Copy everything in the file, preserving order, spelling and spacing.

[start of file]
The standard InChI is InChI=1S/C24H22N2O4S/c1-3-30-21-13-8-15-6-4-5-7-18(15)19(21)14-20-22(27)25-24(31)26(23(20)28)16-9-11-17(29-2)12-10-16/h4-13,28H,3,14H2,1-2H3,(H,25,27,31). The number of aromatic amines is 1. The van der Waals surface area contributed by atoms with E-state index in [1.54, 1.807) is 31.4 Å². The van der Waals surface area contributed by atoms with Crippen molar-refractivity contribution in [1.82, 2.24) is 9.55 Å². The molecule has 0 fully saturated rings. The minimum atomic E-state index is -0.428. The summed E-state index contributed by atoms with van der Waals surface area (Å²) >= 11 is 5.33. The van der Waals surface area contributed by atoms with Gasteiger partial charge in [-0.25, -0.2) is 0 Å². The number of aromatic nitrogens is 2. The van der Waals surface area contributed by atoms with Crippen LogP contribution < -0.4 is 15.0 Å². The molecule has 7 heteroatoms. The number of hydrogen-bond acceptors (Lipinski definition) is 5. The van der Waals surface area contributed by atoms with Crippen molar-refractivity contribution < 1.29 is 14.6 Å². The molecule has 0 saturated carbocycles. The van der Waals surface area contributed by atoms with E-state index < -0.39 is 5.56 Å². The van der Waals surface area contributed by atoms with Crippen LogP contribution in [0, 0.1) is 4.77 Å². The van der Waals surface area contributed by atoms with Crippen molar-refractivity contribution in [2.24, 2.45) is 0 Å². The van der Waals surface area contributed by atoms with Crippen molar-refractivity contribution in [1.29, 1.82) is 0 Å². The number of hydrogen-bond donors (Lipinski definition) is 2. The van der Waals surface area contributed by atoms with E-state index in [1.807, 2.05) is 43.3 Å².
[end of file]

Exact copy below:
The standard InChI is InChI=1S/C24H22N2O4S/c1-3-30-21-13-8-15-6-4-5-7-18(15)19(21)14-20-22(27)25-24(31)26(23(20)28)16-9-11-17(29-2)12-10-16/h4-13,28H,3,14H2,1-2H3,(H,25,27,31). The number of aromatic amines is 1. The van der Waals surface area contributed by atoms with E-state index in [1.54, 1.807) is 31.4 Å². The van der Waals surface area contributed by atoms with Crippen molar-refractivity contribution in [1.82, 2.24) is 9.55 Å². The molecule has 0 fully saturated rings. The minimum atomic E-state index is -0.428. The summed E-state index contributed by atoms with van der Waals surface area (Å²) >= 11 is 5.33. The van der Waals surface area contributed by atoms with Gasteiger partial charge in [-0.25, -0.2) is 0 Å². The number of aromatic nitrogens is 2. The van der Waals surface area contributed by atoms with Crippen LogP contribution < -0.4 is 15.0 Å². The molecule has 7 heteroatoms. The number of hydrogen-bond acceptors (Lipinski definition) is 5. The van der Waals surface area contributed by atoms with Crippen molar-refractivity contribution < 1.29 is 14.6 Å². The molecule has 0 saturated carbocycles. The van der Waals surface area contributed by atoms with E-state index < -0.39 is 5.56 Å². The van der Waals surface area contributed by atoms with Crippen LogP contribution in [0, 0.1) is 4.77 Å². The van der Waals surface area contributed by atoms with Crippen molar-refractivity contribution in [2.24, 2.45) is 0 Å². The van der Waals surface area contributed by atoms with Crippen molar-refractivity contribution in [1.29, 1.82) is 0 Å². The number of hydrogen-bond donors (Lipinski definition) is 2. The van der Waals surface area contributed by atoms with E-state index in [1.807, 2.05) is 43.3 Å².